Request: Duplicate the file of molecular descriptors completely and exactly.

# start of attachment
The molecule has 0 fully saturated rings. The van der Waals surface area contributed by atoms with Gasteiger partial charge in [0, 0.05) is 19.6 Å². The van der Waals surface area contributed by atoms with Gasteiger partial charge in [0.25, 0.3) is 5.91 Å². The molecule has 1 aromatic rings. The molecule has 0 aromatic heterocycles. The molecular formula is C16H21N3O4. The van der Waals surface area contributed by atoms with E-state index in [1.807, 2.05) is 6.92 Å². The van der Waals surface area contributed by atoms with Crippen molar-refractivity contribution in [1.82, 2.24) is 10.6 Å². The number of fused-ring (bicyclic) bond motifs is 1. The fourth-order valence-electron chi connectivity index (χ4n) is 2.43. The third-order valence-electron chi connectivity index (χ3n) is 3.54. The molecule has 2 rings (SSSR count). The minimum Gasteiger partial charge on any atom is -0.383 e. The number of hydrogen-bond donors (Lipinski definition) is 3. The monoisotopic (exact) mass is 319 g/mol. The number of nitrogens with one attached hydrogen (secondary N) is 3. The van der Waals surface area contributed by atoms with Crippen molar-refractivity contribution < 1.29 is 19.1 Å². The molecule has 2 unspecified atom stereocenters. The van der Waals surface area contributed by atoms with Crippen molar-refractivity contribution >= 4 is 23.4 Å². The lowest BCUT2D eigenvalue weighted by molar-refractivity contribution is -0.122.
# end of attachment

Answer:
The molecule has 0 fully saturated rings. The van der Waals surface area contributed by atoms with Gasteiger partial charge in [0, 0.05) is 19.6 Å². The van der Waals surface area contributed by atoms with Gasteiger partial charge in [0.25, 0.3) is 5.91 Å². The molecule has 1 aromatic rings. The molecule has 0 aromatic heterocycles. The molecular formula is C16H21N3O4. The van der Waals surface area contributed by atoms with E-state index in [1.807, 2.05) is 6.92 Å². The van der Waals surface area contributed by atoms with Crippen molar-refractivity contribution in [1.82, 2.24) is 10.6 Å². The number of fused-ring (bicyclic) bond motifs is 1. The fourth-order valence-electron chi connectivity index (χ4n) is 2.43. The third-order valence-electron chi connectivity index (χ3n) is 3.54. The molecule has 2 rings (SSSR count). The minimum Gasteiger partial charge on any atom is -0.383 e. The number of hydrogen-bond donors (Lipinski definition) is 3. The monoisotopic (exact) mass is 319 g/mol. The number of nitrogens with one attached hydrogen (secondary N) is 3. The van der Waals surface area contributed by atoms with Crippen molar-refractivity contribution < 1.29 is 19.1 Å². The molecule has 2 unspecified atom stereocenters. The van der Waals surface area contributed by atoms with Crippen molar-refractivity contribution >= 4 is 23.4 Å². The lowest BCUT2D eigenvalue weighted by molar-refractivity contribution is -0.122.